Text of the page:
Experience required: Animal handling, DNA/RNA/Protein extraction and analysis, maintaining cell lines.

Project description: Establish mouse models with acute deletion of target genes in the liver using liver-specific Cre-controlled gRNA AAV viruses.

Lab website: Not available.


Matthias Truttmann, PhD

Lab focus: The primary focus of our laboratory is determining mechanisms that regulate proteostasis in the context of aging and aging-associated diseases. We are particularly interested in Hsp70 family chaperones and their regulation by post-translational protein modifications (PTMs). We utilize a multidisciplinary approach including molecular biology, genetics, neuroscience, and biochemistry in conjunction with several model systems (C. elegans, mouse models, cell lines, purified proteins) to elucidate the functional consequences of PTM-mediated chaperone regulation. Our overarching goal is to identify and characterize novel mechanisms of proteostasis control which attenuate toxicity in aging-associated disease models to ultimately develop targets for disease-modifying therapies.

Experience required: Each student will be trained following their hiring. Dedication, responsibility, and attention to details are traits required for this project.

Project description: Several projects are available and will be tailored based on the interests of the student. All of them focus on proteostasis regulation, aging and/or nanobody development.

Lab website:


Michael Wang, MD, PhD

Lab focus: Molecular basis of inherited cerebral small vessel disease.

Experience required: A strong desire to learn and flexibility of thinking are the major requirements.

Project description: Use molecular tools to determine effects of mutations and binding proteins on the key proteins linked to small vessel diseases.

Lab website:


Brendon Watson, MD, PhD

Lab focus: Neocortical network dynamics; Basic function in normal brain and role in psychiatric disease

Experience required: none specified

Project description: Exploring neocortical structure-function; cortical networks during sleep and wake cycles; or antidepressant action in mammalian systems.

Lab website: and


Jun Wu, PhD

Lab focus: Obesity is essentially a disorder of energy balance, in which intake exceeds expenditure. The profound health consequences associated with obesity emphasize the importance of developing effective therapeutic interventions. My work focuses on a recently identified form of fat cells, so-called “beige cells.” Genetic manipulations that create more of these fat cells in mice have strong anti-obesity and anti-diabetic effects.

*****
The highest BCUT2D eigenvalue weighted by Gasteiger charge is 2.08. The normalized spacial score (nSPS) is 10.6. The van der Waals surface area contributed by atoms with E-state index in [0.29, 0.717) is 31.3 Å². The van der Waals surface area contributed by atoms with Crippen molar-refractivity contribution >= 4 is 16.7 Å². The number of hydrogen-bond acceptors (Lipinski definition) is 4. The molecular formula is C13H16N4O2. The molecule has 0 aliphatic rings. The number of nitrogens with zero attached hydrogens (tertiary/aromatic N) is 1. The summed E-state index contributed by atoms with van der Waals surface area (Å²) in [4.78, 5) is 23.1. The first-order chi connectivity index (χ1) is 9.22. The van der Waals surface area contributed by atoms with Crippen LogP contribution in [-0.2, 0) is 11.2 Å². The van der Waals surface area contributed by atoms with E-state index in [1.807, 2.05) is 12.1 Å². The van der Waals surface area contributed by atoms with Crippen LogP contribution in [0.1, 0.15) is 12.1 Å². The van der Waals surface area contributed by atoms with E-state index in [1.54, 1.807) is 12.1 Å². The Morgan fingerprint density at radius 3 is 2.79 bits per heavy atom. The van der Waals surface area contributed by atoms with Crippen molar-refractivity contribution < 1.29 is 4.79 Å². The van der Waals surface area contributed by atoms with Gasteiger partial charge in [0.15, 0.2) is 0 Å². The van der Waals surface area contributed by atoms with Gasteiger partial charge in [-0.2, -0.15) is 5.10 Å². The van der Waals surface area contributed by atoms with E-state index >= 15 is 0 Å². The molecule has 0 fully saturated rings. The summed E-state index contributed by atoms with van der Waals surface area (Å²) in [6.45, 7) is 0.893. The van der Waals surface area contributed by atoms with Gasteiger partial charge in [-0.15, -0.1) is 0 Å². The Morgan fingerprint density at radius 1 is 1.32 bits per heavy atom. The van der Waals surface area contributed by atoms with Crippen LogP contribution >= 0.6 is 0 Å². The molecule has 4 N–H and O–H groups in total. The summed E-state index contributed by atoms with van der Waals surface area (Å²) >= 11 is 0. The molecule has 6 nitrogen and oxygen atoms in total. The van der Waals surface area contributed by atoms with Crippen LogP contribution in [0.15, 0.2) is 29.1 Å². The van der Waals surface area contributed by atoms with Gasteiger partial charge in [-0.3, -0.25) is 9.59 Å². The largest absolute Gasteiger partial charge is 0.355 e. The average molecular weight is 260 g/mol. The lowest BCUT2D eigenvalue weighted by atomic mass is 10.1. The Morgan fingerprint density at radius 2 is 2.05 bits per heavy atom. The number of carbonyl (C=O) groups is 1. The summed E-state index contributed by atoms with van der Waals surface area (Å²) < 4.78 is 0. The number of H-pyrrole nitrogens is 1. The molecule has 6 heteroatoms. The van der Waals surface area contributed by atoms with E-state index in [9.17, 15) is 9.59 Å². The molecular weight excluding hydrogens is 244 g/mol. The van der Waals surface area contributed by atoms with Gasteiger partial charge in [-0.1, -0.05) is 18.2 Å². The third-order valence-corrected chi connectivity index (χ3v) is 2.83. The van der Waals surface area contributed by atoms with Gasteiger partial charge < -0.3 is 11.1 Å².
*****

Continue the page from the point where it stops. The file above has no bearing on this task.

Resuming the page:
Experience required: Some prior lab experience is preferred.

Project description: Further understanding of beige fat biology is required to determine the role of human beige fat in energy expenditure and its value as a potential target for intervention. The isolation of beige adipocyte opened up a brand new field, we aim to elucidate 1) the molecular regulation of beige fat function, 2) the therapeutic potential of human beige fat and 3) the developmental origin of beige precursors. These ambitious aims will bring together leading laboratories to investigate the function and regulation of this new type of fat cells

Lab website:


Shawn Xu, PhD

Lab focus: We investigate how animals detect and process sensory cues — such as temperature, touch, light and chemicals — and the influence these sensory stimuli have on behavior, and on genetic programs affecting health and longevity.

Experience required: none specified

Project description: Our lab studies sensory biology, including mechanosensation, thermosensation, chemosensation, photosensation and nociception. We focus on: • Sensory transduction: Identifying novel sensory receptors and channels that sense temperature, touch, chemicals and light, and investigating how they regulate sensory signaling and behavior • Sensory processing: Identifying neural circuits and synaptic mechanisms underlying sensory behavior and drug dependence • Sensory regulation of aging and longevity

Lab website:


Lei Yin, PhD

Lab focus: Fibrosis is a common and important pathology associated with progressive chronic liver diseases and underlies the development of cirrhosis and hepatocellular carcinoma. Our lab is interested in the roles of hepatocyte-derived pro-fibrogenic factors in modulating activation of hepatic stellate cells and liver fibrosis. One of the molecular pathways that impact liver fibrosis is via epigenetic regulation by lysine-specific methylation. We are interested in how specific lysine-specific methyl-transferase and demethylase contribute to HSCs activation and liver fibrosis using both genetic and pharmacological tools.

Experience required: Molecular biology (PCR, DNA extraction, RNA extraction), Biochemistry (protein extraction and SDS-PAGE)

Project description: Lysine methylation is one of the most prominent histone posttranslational modifications that regulate chromatin structure. KDM4A protein is a demethylase that targets histone H3 on lysines 9 and 36. Currently, the role of KDM4A in liver fibrosis has not been examined although its expression is found to higher in liver cancer. The project will examine whether KDM4A regulates hepatocyte profibrogenic gene expression and subsequently impacts activation of HSCs. Both gain and loss-of-function approaches will be applied to test the hypothesis.

Lab website: